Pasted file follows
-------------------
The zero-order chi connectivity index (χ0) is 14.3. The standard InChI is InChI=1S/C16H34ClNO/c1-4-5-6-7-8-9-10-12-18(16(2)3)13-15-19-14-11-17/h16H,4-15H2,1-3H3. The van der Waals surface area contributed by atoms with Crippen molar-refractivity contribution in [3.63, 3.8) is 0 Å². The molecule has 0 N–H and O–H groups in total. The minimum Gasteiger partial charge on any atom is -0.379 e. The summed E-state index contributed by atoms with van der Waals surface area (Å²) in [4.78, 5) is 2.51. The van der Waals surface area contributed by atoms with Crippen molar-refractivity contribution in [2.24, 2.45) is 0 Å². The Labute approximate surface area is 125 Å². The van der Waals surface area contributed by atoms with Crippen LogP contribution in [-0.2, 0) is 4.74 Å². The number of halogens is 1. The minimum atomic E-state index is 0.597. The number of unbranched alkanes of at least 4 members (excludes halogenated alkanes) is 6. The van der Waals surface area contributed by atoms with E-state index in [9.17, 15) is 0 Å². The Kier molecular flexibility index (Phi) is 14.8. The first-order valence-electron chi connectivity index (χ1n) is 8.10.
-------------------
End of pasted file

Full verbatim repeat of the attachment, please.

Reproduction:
The zero-order chi connectivity index (χ0) is 14.3. The standard InChI is InChI=1S/C16H34ClNO/c1-4-5-6-7-8-9-10-12-18(16(2)3)13-15-19-14-11-17/h16H,4-15H2,1-3H3. The van der Waals surface area contributed by atoms with Crippen molar-refractivity contribution in [3.63, 3.8) is 0 Å². The molecule has 0 N–H and O–H groups in total. The minimum Gasteiger partial charge on any atom is -0.379 e. The summed E-state index contributed by atoms with van der Waals surface area (Å²) in [4.78, 5) is 2.51. The van der Waals surface area contributed by atoms with Crippen molar-refractivity contribution in [2.24, 2.45) is 0 Å². The Labute approximate surface area is 125 Å². The van der Waals surface area contributed by atoms with Crippen LogP contribution in [-0.2, 0) is 4.74 Å². The number of halogens is 1. The minimum atomic E-state index is 0.597. The number of unbranched alkanes of at least 4 members (excludes halogenated alkanes) is 6. The van der Waals surface area contributed by atoms with E-state index in [9.17, 15) is 0 Å². The Kier molecular flexibility index (Phi) is 14.8. The first-order valence-electron chi connectivity index (χ1n) is 8.10.